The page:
While we enjoyed this, I will make sure to prepare the Biryani alonside next time like I was planning to in the first place. For me a Dhal like this one makes for a great appetizer with a bit of a seasonal green salad alongside.
The sixth recipe is the Nachos with refried beans (page 190) from the chapter „Bready Things“.
This is a fun dish I expressely made for the younger crowds. I remember how much they enjoyed the Refried bean foldovers when we made them back in February 2015 - if you are curious to know how that dish looked liked, please go here.
The Nachos with refried beans is one easy, crowd-pleaser of a recipe with but a few staple ingredients such as tomatoes, cannellini beans, Spanish smoked paprika, onion, garlic etc.
Served with sour cream, sliced avocados, red onions and my baked corn tortilla chips – this is one recipe that I will return to many times. If you prefer an extra kick here - make sure to use the spicy version of the Spanish smoked paprika here and make sure it is the real thing from a trusted spice merchant. I love the depth of flavor from the paprika called "Pimentón de La Vera El Caballo de Oros" de (here). - just had to mention that fancy name.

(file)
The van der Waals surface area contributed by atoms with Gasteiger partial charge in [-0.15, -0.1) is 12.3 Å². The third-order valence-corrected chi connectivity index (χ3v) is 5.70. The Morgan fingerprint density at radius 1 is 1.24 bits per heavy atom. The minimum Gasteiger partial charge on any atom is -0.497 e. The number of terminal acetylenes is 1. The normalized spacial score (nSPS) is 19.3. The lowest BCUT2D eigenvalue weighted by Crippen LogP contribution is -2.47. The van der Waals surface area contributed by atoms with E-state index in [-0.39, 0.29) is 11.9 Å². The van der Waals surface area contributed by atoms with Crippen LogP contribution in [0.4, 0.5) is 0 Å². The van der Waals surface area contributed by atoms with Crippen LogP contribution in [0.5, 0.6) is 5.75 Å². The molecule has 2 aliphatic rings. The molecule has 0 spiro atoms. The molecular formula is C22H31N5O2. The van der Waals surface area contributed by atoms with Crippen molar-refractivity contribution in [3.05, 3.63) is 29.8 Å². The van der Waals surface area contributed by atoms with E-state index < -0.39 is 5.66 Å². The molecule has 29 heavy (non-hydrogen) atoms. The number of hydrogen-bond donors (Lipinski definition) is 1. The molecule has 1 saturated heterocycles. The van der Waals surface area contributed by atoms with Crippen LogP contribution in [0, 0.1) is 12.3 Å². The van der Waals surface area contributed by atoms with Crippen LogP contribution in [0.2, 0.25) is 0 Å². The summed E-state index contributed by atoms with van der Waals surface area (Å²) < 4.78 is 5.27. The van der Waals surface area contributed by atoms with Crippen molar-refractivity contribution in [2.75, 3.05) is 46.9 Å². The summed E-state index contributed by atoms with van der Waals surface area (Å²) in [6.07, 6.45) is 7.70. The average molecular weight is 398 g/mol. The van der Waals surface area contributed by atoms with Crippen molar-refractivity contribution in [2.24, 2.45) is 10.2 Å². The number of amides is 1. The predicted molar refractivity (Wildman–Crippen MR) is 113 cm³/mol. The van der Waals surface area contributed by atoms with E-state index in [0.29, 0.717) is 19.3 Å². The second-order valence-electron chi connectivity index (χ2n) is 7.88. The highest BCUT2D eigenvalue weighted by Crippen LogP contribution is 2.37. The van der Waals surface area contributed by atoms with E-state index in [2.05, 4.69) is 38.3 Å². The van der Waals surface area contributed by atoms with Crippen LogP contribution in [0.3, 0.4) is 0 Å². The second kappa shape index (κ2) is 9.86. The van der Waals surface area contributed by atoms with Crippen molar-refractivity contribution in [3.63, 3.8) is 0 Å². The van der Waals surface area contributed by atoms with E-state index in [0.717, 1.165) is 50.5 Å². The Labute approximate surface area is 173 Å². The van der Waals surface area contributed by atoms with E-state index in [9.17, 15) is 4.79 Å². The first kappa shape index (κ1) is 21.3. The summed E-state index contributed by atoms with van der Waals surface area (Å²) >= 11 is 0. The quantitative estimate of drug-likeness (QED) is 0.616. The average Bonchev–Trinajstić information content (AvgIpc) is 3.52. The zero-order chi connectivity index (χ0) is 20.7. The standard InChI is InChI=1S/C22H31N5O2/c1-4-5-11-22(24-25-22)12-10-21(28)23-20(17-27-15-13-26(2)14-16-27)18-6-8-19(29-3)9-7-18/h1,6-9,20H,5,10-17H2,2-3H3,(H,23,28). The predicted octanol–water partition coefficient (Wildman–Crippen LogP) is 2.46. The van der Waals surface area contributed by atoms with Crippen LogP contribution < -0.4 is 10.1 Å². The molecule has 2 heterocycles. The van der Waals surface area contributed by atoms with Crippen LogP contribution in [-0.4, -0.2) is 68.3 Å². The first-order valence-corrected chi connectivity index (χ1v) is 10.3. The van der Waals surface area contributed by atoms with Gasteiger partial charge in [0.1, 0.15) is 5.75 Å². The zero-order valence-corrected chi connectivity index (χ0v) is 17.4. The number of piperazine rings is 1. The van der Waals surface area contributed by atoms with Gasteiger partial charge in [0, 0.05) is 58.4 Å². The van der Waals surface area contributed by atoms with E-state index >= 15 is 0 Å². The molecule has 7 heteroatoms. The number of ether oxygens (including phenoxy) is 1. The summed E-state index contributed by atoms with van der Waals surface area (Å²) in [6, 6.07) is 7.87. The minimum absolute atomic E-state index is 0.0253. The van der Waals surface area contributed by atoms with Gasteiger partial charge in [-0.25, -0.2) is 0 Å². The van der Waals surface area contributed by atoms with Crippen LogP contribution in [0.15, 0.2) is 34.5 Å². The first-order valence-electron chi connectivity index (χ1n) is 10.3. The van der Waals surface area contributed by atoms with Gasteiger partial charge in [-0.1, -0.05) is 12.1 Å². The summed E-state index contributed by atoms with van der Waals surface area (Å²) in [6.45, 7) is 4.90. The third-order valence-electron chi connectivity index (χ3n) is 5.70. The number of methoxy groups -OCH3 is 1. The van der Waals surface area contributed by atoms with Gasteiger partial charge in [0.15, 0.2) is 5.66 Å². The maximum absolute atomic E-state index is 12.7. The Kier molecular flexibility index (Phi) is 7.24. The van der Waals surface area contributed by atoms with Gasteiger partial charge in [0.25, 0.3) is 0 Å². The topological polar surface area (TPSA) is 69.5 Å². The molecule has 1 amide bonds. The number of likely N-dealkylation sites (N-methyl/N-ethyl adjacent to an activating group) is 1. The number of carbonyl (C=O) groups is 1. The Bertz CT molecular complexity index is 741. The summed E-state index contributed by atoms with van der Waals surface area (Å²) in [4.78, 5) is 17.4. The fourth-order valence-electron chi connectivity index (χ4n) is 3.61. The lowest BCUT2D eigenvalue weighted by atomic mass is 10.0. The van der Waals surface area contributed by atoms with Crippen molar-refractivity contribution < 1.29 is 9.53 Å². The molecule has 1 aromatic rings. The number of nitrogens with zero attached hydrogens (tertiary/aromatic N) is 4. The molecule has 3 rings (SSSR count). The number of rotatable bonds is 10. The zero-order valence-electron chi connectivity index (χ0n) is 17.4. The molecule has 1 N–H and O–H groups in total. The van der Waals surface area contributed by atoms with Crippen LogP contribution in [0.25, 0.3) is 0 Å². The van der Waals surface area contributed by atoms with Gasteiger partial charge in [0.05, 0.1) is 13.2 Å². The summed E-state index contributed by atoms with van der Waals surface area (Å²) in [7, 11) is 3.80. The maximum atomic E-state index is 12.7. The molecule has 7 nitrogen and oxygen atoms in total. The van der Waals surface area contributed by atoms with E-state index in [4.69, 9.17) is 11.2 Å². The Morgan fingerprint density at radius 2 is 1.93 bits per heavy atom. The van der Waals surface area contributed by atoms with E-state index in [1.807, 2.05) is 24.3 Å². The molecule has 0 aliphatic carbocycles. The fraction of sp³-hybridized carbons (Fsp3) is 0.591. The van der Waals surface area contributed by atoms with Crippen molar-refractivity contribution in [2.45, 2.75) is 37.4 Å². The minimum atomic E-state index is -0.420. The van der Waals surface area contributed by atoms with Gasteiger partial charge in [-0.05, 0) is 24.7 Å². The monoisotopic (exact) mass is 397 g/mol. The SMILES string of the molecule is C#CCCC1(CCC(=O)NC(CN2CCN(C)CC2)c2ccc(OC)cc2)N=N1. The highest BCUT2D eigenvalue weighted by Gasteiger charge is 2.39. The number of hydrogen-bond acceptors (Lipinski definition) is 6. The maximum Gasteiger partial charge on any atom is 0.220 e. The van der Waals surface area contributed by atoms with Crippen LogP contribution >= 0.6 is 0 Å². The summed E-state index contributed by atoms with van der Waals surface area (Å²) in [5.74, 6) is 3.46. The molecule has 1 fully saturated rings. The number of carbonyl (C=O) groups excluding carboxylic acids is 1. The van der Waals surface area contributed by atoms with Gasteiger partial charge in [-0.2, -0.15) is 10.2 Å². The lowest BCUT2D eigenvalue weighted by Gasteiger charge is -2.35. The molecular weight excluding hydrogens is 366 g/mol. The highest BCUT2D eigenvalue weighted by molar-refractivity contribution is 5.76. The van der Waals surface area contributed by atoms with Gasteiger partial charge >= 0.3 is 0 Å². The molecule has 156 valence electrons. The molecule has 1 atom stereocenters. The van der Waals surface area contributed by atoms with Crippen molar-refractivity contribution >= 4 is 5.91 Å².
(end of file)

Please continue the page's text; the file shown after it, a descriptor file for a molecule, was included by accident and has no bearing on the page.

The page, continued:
In summary, we loved each and every dish this month - the kids were pleased as punch with the Nachos with refried beans, the Sweet potatoes with harissa and the Potato gratin but also enjoyed the other recipes quite a bit. We enjoyed all six recipes but loved the Dressed Beluga lentils and the Vegiflette toastie the most. Happy all around again. Th eonly regret I have is having been able to more of the recipes this month.
Please note, that for copyright reasons, we do NOT publish the recipes. If you enjoy the recipes in our series, hopefully, the wonderfully talented and enthusiastic members of The Cottage Cooking Club and their wonderful posts can convince you to get a copy of this lovely book. Better yet, do make sure to join us in this cooking adventure - we will be moving on to more of Hugh´s cookbook in May!
To see how wonderful all the dishes from my fellow Cottage Cooking Club members turned out this month, please make sure to take a look at their personal links and to do so, just visit here.